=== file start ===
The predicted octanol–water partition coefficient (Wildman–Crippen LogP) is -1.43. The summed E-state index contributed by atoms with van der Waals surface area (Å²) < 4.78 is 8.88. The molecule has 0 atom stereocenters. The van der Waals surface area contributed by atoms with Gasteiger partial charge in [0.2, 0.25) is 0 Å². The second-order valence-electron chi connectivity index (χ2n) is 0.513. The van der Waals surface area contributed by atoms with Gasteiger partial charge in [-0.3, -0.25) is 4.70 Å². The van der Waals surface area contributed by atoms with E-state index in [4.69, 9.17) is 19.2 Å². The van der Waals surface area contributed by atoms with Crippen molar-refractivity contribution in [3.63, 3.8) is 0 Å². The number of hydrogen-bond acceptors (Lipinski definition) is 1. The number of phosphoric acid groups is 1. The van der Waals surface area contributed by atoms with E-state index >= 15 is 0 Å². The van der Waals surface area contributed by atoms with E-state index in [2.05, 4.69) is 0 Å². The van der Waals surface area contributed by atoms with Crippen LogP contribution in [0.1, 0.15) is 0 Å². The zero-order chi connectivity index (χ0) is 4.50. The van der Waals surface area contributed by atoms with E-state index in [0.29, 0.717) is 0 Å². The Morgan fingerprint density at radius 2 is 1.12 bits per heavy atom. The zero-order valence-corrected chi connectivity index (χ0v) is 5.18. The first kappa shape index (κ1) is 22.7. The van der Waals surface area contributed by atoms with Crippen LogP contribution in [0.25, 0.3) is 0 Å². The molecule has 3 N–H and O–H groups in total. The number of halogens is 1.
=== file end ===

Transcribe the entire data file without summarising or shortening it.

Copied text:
The predicted octanol–water partition coefficient (Wildman–Crippen LogP) is -1.43. The summed E-state index contributed by atoms with van der Waals surface area (Å²) < 4.78 is 8.88. The molecule has 0 atom stereocenters. The van der Waals surface area contributed by atoms with Gasteiger partial charge in [0.2, 0.25) is 0 Å². The second-order valence-electron chi connectivity index (χ2n) is 0.513. The van der Waals surface area contributed by atoms with Gasteiger partial charge in [-0.3, -0.25) is 4.70 Å². The van der Waals surface area contributed by atoms with E-state index in [4.69, 9.17) is 19.2 Å². The van der Waals surface area contributed by atoms with Crippen molar-refractivity contribution in [3.63, 3.8) is 0 Å². The number of hydrogen-bond acceptors (Lipinski definition) is 1. The number of phosphoric acid groups is 1. The van der Waals surface area contributed by atoms with E-state index >= 15 is 0 Å². The van der Waals surface area contributed by atoms with E-state index in [2.05, 4.69) is 0 Å². The van der Waals surface area contributed by atoms with Crippen LogP contribution in [0.1, 0.15) is 0 Å². The zero-order chi connectivity index (χ0) is 4.50. The van der Waals surface area contributed by atoms with E-state index in [0.29, 0.717) is 0 Å². The Morgan fingerprint density at radius 2 is 1.12 bits per heavy atom. The zero-order valence-corrected chi connectivity index (χ0v) is 5.18. The first kappa shape index (κ1) is 22.7. The van der Waals surface area contributed by atoms with Crippen LogP contribution in [0.25, 0.3) is 0 Å². The molecule has 3 N–H and O–H groups in total. The number of halogens is 1.